Streaming service Netflix overturned the traditional hierarchy in global media and has established a new model for entertainment consumption. Legacy media companies have been scrabbling for the past five years to adapt to the same model. Originally launched in 1997 as a mail order DVD rental company, Netflix reinvented itself in the late 2000s as an internet broadcaster streaming on-demand movie and TV content to monthly subscribers. Its most significant breakthrough was the move into proprietary content, commissioning high-quality scripted drama and comedy - such as the series 'House Of Cards' and 'Orange Is The New Black' - which would be available exclusively to its own subscribers. As a result, it became the main global rival to Time Warner-owned HBO, far surpassing that mainly US-based service by 2015. Netflix's now-massive budget for commissioning or buying content - around $14bn in 2020 - is far above any traditional Hollywood studio. At the same time the company has expanded its global footprint, initially in Latin America and then Europe and Asia, to cover 190 global markets. Helped by stay-at-home restrictions during the Covid pandemic, the Netflix audience soared to 203.7m streaming members by the end of 2020. Of these, almost 74m were in North America, nearly 67m in EMEA and almost another 63m in Latin America and Asia combined. The UK and Brazil were the company's biggest foreign markets by mid 2019. Revenues for 2020 were just under $25.0bn, with net income of $2.8bn. Several challenges have emerged since 2018, not least competition from Disney's own streaming service, which deprived Netflix of some important content, including major Disney, Marvel and 20th Century Studios movie releases, as well as similar services from WarnerMedia, Apple and others. That competition was partly offset - to the benefit of all the streamers - by the Covid pandemic which created a new spike in demand for home entertainment during 2020. Netflix also ramped up its own production budget, and delivered a succession of new content in all its global markets during the year. Several of these shows came to dominate the popular culture conversation. Nine of the top ten most searched TV shows worldwide on Google during 2020 were Netflix series, including such massive global hits as 'Tiger King' and 'The Queen's Gambit', followed by 'Bridgerton' and 'Lupin' in early 2021. Co-founder Reed Hastings remains CEO of Netflix. According to company legend, he first decided to launch the company after he was fined $40 by original video rental giant Blockbuster for the late return of the movie 'Apollo 13'. Ted Sarandos is chief content officer, responsible for commissioning new content, and added the title of co-CEO in 2020.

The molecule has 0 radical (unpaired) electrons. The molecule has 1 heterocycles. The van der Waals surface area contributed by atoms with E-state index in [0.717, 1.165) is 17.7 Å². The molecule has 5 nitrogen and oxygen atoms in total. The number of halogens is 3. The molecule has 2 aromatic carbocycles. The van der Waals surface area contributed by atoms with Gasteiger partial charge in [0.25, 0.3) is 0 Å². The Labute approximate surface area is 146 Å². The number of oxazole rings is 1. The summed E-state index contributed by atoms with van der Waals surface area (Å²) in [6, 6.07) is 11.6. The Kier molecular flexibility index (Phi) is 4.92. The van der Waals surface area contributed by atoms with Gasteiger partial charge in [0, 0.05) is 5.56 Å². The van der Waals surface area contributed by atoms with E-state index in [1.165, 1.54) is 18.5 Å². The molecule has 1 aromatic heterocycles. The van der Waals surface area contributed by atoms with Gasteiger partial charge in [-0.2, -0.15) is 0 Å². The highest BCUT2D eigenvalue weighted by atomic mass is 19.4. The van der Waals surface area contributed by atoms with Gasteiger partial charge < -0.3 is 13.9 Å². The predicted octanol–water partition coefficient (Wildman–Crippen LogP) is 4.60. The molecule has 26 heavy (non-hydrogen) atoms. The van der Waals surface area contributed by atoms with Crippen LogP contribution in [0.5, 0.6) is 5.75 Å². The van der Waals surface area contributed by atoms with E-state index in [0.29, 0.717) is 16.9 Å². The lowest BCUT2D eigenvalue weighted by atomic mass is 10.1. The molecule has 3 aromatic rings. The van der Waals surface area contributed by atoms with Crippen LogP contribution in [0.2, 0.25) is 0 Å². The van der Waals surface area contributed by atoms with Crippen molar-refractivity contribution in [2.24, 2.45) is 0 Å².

Capsule checked 20th January 2021
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Marketer Moves 22nd Jun 2021: New VP ediutorial & publishing at Netflix. See Marketer Moves (members only).